Most Common Writing Mistakes, Pt. 30: Describing Character Movements

Incorrectly describing character movements ranks surprisingly high among common writing mistakes.

Within the confines of a story, a character can do only three things: he can think, he can talk, and he can move. Out of the three, the first two lend themselves most gracefully to written literature, since words are their very foundation. Movement, although no less important, is a little trickier.

You might think the most difficult aspect of describing character movements would be the descriptive challenges of showing readers exactly what your characters are doing with their bodies. But, actually, the most difficult part is simply remembering to describe those movements in the first place.

Like vanishing settings, less than thorough character choreography can end up leaving readers with either nothing to imagine or, even worse, strangely nonsensical actions in which characters appear to jump from one side of the room to the other or magically end up with a prop in a previously empty hand.

Are You Really Describing Character Movements?

Writers see their stories in perfect Technicolor, right down to the tiniest detail. We see the gold flecks in our heroine’s green eyes. We see the frayed seam in her kid’s sock. We see the expiration date on the milk she’s pouring in his cereal bowl—even before they both gag at its sour smell.

But here’s the sticky part: our readers don’t see all this stuff.

Yes, their own imaginations can and should fill in the blanks. But they can’t paint on the canvas unless we’re giving them the proper paints and brushes. Readers may not need to know about the gold flecks, or the frayed seam, or the expiration date—but they do need to know whenever you character makes an important move. Take a look:

Allie hoisted Jax into his booster seat. They only had ten minutes to eat before she had to be at her job interview.

Jax slapped both hands against the empty tabletop.

Milk, milk, where was the milk? She opened the fridge and slopped milk into the bowl in front of his seat.

By the door, he grabbed Floofy the cat and giggled.

“Get back in your seat and eat your breakfast, right now!”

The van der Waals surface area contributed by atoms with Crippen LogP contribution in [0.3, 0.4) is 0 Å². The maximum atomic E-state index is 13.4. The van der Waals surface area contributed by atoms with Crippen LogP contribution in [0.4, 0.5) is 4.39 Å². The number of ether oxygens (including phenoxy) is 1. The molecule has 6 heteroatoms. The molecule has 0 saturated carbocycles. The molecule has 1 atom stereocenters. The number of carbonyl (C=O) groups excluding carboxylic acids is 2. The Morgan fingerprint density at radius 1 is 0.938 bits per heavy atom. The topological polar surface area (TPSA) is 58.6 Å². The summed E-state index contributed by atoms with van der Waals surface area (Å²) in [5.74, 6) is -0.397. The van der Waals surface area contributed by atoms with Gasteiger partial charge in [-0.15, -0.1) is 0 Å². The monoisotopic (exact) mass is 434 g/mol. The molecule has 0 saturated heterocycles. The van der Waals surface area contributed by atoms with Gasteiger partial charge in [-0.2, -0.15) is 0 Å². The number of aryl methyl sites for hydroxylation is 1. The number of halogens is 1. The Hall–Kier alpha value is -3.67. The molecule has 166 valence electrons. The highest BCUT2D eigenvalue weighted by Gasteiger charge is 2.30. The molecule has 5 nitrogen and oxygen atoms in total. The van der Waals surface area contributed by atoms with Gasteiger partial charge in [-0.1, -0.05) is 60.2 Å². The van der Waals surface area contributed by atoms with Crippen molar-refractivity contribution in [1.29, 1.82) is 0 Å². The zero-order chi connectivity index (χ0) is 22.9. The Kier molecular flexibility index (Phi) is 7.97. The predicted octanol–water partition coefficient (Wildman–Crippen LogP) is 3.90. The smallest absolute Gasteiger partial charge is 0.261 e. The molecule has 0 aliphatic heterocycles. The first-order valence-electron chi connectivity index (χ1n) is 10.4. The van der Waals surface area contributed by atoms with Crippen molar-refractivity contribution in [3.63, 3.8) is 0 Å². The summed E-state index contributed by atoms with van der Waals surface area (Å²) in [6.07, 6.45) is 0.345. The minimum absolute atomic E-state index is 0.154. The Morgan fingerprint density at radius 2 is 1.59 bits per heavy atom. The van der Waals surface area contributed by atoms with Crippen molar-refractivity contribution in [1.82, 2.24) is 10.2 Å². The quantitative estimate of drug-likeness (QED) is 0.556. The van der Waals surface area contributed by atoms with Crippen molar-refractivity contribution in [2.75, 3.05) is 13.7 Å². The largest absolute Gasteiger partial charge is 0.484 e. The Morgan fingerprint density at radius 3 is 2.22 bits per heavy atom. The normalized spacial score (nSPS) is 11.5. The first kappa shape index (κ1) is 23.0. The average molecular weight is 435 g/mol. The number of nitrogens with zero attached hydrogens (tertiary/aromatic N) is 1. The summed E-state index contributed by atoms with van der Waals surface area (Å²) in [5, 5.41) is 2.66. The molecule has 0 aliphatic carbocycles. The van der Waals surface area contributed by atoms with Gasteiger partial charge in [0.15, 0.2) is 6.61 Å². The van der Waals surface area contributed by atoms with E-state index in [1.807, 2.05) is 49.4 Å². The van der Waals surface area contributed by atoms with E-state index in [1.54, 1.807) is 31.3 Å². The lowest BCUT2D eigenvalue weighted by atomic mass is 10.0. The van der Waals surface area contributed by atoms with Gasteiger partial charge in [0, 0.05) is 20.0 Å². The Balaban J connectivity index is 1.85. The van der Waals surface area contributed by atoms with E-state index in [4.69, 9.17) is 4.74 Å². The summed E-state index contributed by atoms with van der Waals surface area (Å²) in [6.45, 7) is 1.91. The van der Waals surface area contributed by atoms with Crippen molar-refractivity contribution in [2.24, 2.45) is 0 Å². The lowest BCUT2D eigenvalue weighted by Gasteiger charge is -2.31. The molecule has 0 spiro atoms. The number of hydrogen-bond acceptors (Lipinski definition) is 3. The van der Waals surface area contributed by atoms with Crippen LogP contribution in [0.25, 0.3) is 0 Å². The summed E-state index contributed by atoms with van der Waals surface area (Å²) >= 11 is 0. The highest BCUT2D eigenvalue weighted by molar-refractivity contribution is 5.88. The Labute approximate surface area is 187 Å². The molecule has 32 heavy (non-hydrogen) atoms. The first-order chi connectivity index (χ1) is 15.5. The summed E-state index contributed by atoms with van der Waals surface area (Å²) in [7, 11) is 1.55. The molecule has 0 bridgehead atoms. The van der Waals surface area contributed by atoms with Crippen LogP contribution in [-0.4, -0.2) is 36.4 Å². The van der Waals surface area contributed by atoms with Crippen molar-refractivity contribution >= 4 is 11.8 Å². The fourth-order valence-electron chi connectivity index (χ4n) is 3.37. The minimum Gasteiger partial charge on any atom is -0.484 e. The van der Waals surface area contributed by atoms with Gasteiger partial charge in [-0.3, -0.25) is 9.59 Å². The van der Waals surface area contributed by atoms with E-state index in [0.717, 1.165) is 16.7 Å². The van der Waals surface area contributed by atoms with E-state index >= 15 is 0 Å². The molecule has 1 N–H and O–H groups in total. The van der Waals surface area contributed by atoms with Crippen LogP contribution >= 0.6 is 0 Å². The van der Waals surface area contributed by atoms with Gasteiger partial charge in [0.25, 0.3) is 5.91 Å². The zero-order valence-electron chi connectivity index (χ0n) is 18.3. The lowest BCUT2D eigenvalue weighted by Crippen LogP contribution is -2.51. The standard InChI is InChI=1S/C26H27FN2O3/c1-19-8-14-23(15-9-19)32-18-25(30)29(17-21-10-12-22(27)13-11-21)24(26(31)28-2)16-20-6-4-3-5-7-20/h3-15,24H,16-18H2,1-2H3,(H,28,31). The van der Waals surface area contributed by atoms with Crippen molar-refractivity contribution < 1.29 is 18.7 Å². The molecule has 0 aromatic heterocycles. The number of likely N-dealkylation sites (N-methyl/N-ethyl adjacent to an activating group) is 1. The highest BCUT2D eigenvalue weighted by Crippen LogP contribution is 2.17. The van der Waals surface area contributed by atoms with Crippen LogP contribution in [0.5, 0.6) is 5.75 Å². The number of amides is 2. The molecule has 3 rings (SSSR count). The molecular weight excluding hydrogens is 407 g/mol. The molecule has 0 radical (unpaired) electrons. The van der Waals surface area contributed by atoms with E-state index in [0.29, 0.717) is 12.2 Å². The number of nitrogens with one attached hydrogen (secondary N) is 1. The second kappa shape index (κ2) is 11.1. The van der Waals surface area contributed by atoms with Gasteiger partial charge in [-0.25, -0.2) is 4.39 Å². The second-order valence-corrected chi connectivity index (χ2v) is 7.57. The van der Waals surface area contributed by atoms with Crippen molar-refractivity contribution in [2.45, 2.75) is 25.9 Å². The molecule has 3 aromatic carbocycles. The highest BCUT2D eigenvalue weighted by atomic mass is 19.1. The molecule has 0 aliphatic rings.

He stuck out his pink tongue. “Can’t. Smells bad.”

In the windowsill, the cat stopped licking his paw. Even he seemed to wrinkle his nose. Jax was right: the milk did smell suspicious.

How did that bowl end up at Jax’s place at the table? How did Jax end up over by the door with Floofy? How did Floofy end up on the windowsill?

No doubt, smart readers will be able to fill in the blanks and realize that Allie, Jax, and Floofy all moved somewhere in between paragraphs. But they’re not likely to realize that until after they’ve blinked several times in confusion.

It’s one thing to omit unnecessary or blatantly obvious character movements. It’s another thing entirely to create gaping holes in the realism of your story by leaving out causal choreography. Readers will probably realize Jax didn’t just teleport out of his booster seat and Floofy didn’t fly over to the window—but, you gotta admit, that’s what it looks like at first blush.

Describing Character Movements—for Real

Let’s try that again. And this time, we’re going to describe every movement that matters.

Allie hoisted Jax into his booster seat and set a bowl and spoon in front of him. They only had ten minutes to eat before she had to be at her job interview.

Jax slapped both hands against the tabletop, then wriggled out of his seat and ran across the kitchen to where Floofy the cat slept behind the door.

Milk, milk, where was the milk? Allie opened the fridge, grabbed the milk, and turned to slop it into Jax’s bowl.

He grabbed Floofy and giggled. Floofy twisted free and leapt onto the windowsill.

“Get back in your seat and eat your breakfast, right now!” Allie said.

He stuck out his pink tongue. “Can’t. Smells bad.”

In the windowsill, the cat stopped licking his paw. Even he seemed to wrinkle his nose. Jax was right: the milk did smell suspicious.

And the veil lifts! Suddenly, with just a little attention to the details, the scene makes twice as much sense.